Rant train, I choose you!
Some of you may be aware of such a thing as Desutalks, a seminar-style anime event held annually around these parts. The latest one was held last week, and lead to the creation of this bloated pile of poorly articulated ranting. A webcomic artist blogged her experience on the event in a comic form, which was promptly posted on Ylilauta (the Finnish poor man’s counterpart to 4chan) along with expectedly snarky commentary. I know, I know! Bad Nova! You don’t bring f/a/ggotry to these superior parts of the internet! But the discussion on the thread was something that I’ve been exercising my mind on while busting ass at work, and eventually it turned into an inspiration I could not overlook.
What especially seemed to stir up discussion was this strip, translated by yours truly.
My regular denizens may remember that I’ve ranted about a related phenomenon in the local scene recently, and this provided me with a little push to continue on the subject. The question of the day is: “How much anime must one watch to be a good/respectable hobbyist?” I know, it sounds pretty insipid but bear with me, mikos will be had! Observe the word hobbyist – personally, I’ve come to dislike the widely used term “anime fan”, because a fan is “…a person who is enthusiastically devoted to something, such as a band, a sports team or entertainer.” A fan implies fanatic interest in anime for the sake of itself, and this doesn’t necessarily apply to everyone who actively consume anime. But back to the topic at hand.
An interesting string of comments on the thread started with this guy:
I don’t understand this nolife anime nerd thing that one should watch 500 unknown shitty series when one could watch 50 good series?[sic] Nobody ever talks about those 450 anyway. It’s not like movie hobbyists are supposed to watch every Adam Sandler film and Uuno Turhapuro.
To which someone replied:
I’m annoyed by these guys who watch “only good series” and every other show is shit. How can you even know that you’re watching good shows if you haven’t seen bad or mediocre ones? The arrogance that you’re better hobbyists and know just as much about anime as those who have taken the effort to watch those 500 series is the greatest cancer in the anime hobby.
Some bright guy has a clue:
Crappy shows are watched so that the good ones feel even better. Watching only the best series just dulls and you sink into the state of mind that you’ve already seen everything and that anime has nothing more to offer.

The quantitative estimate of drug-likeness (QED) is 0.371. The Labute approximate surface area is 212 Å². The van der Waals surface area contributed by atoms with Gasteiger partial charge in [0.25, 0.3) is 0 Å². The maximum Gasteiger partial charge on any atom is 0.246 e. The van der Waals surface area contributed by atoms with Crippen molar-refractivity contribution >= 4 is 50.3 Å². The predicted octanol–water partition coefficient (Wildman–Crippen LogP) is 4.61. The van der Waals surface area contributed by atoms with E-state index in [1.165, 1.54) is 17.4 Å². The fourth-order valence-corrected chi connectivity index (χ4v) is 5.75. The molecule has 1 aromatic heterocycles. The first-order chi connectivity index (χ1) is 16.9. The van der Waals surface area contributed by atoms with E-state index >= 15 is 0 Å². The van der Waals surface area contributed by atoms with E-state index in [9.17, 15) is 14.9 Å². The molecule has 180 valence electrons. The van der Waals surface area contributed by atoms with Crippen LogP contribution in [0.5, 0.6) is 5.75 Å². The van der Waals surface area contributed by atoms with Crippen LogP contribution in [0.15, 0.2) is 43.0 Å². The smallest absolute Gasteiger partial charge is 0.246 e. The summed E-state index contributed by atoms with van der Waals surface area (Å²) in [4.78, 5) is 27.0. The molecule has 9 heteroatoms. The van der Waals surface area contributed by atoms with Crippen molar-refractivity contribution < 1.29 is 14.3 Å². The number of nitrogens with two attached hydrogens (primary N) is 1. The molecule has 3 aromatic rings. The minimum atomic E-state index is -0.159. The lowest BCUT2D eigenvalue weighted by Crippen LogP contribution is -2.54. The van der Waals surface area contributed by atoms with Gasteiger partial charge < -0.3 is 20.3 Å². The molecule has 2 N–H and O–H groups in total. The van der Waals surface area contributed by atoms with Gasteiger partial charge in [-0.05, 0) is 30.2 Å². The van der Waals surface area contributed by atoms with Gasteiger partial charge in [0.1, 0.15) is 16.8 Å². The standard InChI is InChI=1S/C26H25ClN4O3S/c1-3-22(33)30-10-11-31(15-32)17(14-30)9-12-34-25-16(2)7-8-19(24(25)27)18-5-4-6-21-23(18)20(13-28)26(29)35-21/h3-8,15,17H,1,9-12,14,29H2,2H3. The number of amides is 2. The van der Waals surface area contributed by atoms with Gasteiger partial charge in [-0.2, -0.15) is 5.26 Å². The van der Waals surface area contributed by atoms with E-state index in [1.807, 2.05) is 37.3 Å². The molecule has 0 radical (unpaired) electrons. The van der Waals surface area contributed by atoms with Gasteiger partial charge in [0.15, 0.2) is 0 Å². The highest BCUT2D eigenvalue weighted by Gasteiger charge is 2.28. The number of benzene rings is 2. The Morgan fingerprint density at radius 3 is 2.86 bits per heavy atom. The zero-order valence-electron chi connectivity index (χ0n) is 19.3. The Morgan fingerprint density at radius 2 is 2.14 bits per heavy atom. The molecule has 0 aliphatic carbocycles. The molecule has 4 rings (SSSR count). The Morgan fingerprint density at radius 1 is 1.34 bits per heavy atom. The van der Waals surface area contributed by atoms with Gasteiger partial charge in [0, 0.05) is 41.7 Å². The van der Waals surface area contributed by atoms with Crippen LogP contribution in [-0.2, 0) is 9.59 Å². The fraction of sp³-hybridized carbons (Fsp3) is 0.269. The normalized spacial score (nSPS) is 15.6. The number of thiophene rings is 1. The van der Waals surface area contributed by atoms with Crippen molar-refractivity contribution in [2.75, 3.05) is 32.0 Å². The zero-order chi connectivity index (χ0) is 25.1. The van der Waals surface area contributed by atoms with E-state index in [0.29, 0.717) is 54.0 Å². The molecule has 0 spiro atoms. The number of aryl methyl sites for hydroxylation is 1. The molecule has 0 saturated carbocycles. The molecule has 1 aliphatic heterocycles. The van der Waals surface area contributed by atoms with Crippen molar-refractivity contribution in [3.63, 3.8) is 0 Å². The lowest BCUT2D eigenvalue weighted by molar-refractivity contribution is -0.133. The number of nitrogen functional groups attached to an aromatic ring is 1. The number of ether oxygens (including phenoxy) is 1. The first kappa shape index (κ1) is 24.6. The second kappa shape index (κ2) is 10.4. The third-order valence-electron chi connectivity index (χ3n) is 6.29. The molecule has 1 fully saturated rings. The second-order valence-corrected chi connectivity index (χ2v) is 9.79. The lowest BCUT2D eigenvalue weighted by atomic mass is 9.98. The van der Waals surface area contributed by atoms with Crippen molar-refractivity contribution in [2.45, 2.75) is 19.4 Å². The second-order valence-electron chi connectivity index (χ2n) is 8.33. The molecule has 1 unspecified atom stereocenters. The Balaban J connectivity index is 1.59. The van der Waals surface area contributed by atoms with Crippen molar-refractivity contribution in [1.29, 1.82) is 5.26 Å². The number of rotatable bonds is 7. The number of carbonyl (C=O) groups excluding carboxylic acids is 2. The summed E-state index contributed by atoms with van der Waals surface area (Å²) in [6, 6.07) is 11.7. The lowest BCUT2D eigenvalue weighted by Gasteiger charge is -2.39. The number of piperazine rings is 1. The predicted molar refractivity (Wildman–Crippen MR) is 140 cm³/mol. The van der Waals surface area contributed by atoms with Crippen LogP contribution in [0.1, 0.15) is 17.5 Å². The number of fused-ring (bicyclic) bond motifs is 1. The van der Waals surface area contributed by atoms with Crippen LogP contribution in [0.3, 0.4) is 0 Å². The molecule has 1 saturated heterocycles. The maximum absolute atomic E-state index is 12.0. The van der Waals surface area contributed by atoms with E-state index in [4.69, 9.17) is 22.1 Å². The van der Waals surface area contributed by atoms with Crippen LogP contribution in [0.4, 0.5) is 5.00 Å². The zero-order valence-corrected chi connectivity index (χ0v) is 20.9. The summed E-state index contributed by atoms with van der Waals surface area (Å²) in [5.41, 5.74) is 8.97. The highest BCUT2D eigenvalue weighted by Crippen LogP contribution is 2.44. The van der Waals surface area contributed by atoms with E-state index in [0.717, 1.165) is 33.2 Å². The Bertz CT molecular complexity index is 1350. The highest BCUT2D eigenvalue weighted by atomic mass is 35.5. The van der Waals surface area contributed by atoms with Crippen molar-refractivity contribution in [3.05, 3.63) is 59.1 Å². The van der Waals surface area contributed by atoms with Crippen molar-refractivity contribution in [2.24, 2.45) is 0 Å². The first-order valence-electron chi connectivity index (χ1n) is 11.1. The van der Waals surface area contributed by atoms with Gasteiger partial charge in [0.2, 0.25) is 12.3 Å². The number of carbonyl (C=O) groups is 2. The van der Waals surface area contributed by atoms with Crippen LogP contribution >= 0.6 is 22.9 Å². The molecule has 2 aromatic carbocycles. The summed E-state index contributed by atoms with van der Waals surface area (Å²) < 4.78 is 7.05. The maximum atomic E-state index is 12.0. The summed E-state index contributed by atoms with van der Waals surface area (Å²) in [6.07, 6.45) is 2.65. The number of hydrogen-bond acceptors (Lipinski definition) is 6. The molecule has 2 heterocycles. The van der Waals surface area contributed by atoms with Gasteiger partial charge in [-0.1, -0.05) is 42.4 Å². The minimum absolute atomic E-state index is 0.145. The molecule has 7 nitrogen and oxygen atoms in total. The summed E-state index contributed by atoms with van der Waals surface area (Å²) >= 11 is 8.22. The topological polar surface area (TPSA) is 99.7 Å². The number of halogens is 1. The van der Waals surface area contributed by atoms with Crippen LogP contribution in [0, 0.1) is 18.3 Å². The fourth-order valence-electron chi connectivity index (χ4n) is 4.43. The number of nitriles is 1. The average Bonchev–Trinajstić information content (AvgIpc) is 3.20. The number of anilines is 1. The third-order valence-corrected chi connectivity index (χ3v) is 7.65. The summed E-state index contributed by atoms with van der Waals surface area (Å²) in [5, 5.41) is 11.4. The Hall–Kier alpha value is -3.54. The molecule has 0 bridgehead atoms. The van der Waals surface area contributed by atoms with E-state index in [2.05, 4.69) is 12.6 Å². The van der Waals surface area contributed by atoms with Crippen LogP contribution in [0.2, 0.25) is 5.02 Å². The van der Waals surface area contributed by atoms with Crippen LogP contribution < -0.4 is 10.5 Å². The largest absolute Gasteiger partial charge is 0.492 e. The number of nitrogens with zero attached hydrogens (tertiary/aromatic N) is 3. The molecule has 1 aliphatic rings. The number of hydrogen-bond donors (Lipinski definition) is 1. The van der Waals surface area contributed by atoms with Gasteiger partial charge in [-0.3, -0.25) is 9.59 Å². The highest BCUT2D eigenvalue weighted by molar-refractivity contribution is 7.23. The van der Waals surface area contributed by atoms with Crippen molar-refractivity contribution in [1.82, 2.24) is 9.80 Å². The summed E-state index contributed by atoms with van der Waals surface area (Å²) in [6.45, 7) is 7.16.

This is so very much true, and probably the reason people “grow out of anime” – as you begin hoarding only the cream of the crop, there is only dullness to be found. It may well be what’s causing this:
It’s one of the things I was quick to notice when I decided to acquaint myself with the real life anime circles – a whole lot of people in them don’t actually give two craps about anime these days. They used to watch it way back when, eventually “grew out” of the medium, and decided to stick around just because they’d made a lot of friends on the way. That’s actually one thing why trying to discuss anime in real life community circles is kind of a bother, as you can never be quite sure whether the person you’re talking to has seen anything that aired since 2006. Surprisingly often all you get is “Sorry man, I don’t really watch anime these days.”
This is perhaps one of the biggest disappointments that have caused me to start drifting away from the local scene, because it’s very common to run into people who hang around conventions – or organize them – and yet haven’t watched anime, read VNs, or consumed manga at all for years. Hell, if you dig deep enough you’ll even find the subtype that takes twisted arrogant pride in this. They’ve seen it all, and have evolved to Level 2 hobbyists who are beyond the pathetic levels of modern anime. I feel nothing but contempt towards these failures. Just the use of “grown out of” uncovers them, so stay on your guard.
Doesn’t apply to everything, though.